Abiotic Stress Tolerance in Plants

Toward the Improvement of Global Environment and Food

Editors: Rai, Ashwani K., Takabe, Teruhiro (Eds.)

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About this book

Stresses in plants caused by salt, drought, temperature, oxygen, and toxic compounds are the principal reason for reduction in crop yield. For example, high salinity in soils accounts for large decline in the yield of a wide variety of crops world over; ~1000 million ha of land is affected by soil salinity. Increased sunlight leads to the generation of reactive oxygen species, which damage the plant cells. The threat of global environment change makes it increasingly demanding to generate crop plants that could withstand such harsh conditions. Much progress has been made in the identification and characterization of the mechanisms that allow plants to tolerate abiotic stresses. The understanding of metabolic fluxes and the main constraints responsible for the production of compatible solutes and the identification of many transporters, collectively open the possibility of genetic engineering in crop plants with the concomitant improved stress tolerance. Abiotic Stress Tolerance in Plants is a new book with focus on how plants adapt to abiotic stress and how genetic engineering could improve the global environment and food supply. Especially, the application of biotechnology in Asia and Africa would be important. Environmental stress impact is not only on current crop species, but is also the paramount barrier to the introduction of crop plants into areas not currently being used for agriculture. Stresses are likely to enhance the severity of problems to be faced by plants in the near future.

Reviews

From the reviews:

"This textbook aims to present a state of the art description of the physiological, biochemical and molecular status of the understanding of abiotic stress in plants and the application of biotechnology to crop and environmental improvement. … could serve postgraduates, academics and researchers alike as a reference to the current state of … the research in the field of abiotic stress of plants." (Mick Fuller, Experimental Agriculture, Vol. 43, 2007)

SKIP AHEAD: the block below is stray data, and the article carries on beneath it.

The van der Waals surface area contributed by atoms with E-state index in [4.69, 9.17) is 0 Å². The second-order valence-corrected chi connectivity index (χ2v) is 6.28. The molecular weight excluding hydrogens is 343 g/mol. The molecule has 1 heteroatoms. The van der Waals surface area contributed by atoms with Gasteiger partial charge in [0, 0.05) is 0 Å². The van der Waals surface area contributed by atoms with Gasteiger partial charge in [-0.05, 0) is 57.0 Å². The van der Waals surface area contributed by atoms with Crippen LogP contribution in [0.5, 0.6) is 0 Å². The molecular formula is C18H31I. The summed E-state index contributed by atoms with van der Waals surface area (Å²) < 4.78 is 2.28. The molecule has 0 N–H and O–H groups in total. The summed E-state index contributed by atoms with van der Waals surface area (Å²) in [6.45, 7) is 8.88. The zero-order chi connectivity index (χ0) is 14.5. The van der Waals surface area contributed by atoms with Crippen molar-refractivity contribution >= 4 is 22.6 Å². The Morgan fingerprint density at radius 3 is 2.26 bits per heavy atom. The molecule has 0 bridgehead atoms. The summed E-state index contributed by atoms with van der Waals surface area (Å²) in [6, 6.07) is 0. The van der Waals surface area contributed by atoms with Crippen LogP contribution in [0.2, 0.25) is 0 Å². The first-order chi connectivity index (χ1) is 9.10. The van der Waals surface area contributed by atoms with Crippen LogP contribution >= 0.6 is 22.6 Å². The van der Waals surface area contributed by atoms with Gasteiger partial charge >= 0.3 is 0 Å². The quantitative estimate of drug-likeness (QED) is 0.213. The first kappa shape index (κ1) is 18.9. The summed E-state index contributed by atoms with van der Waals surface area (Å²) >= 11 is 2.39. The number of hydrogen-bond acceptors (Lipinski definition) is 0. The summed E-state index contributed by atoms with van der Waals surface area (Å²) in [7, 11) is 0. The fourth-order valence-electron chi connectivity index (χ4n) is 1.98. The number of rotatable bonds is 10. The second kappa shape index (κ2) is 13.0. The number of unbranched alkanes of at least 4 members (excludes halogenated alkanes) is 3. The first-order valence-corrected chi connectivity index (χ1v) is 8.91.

Table of contents (18 chapters)

Table of contents (18 chapters)
  • Stress Signal Transduction: components, pathways and network integration

    Pages 3-29

    XIONG, LIMING (et al.)

  • Identification of salt-responsive genes in monocotyledonous plants: from transcriptome to functional

    Pages 31-45

    UEDA, AKIHIRO (et al.)

  • Phosphorylation of RNA polymerase II C-terminal domain and plant osmotic-stress responses

    Pages 47-57

    KOIWA, HISASHI

  • Trienoic fatty acids and temperature tolerance of higher plants

    Pages 61-68

    IBA, KOH

  • Nitric oxide research in agriculture: bridging the plant and bacterial realms

    Pages 71-90

    COHEN, MICHAEL F. (et al.)

Buy this book

eBook  
  • ISBN 978-1-4020-4389-5
  • Digitally watermarked, DRM-free
  • Included format: PDF
  • ebooks can be used on all reading devices
Hardcover  
  • ISBN 978-1-4020-4388-8
  • Free shipping for individuals worldwide
  • Institutional customers should get in touch with their account manager
  • Covid-19 shipping restrictions
Softcover  
  • ISBN 978-90-481-7119-4
  • Free shipping for individuals worldwide
  • Institutional customers should get in touch with their account manager
  • Covid-19 shipping restrictions
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Bibliographic Information

Bibliographic Information
Book Title
Abiotic Stress Tolerance in Plants
Book Subtitle
Toward the Improvement of Global Environment and Food
Editors
  • Ashwani K. Rai
  • Teruhiro Takabe
Copyright
2006
Publisher
Springer Netherlands
Copyright Holder
Springer Science+Business Media B.V.
eBook ISBN
978-1-4020-4389-5
DOI
10.1007/1-4020-4389-9
Hardcover ISBN
978-1-4020-4388-8
Softcover ISBN
978-90-481-7119-4
Edition Number
1
Number of Pages
X, 246
Topics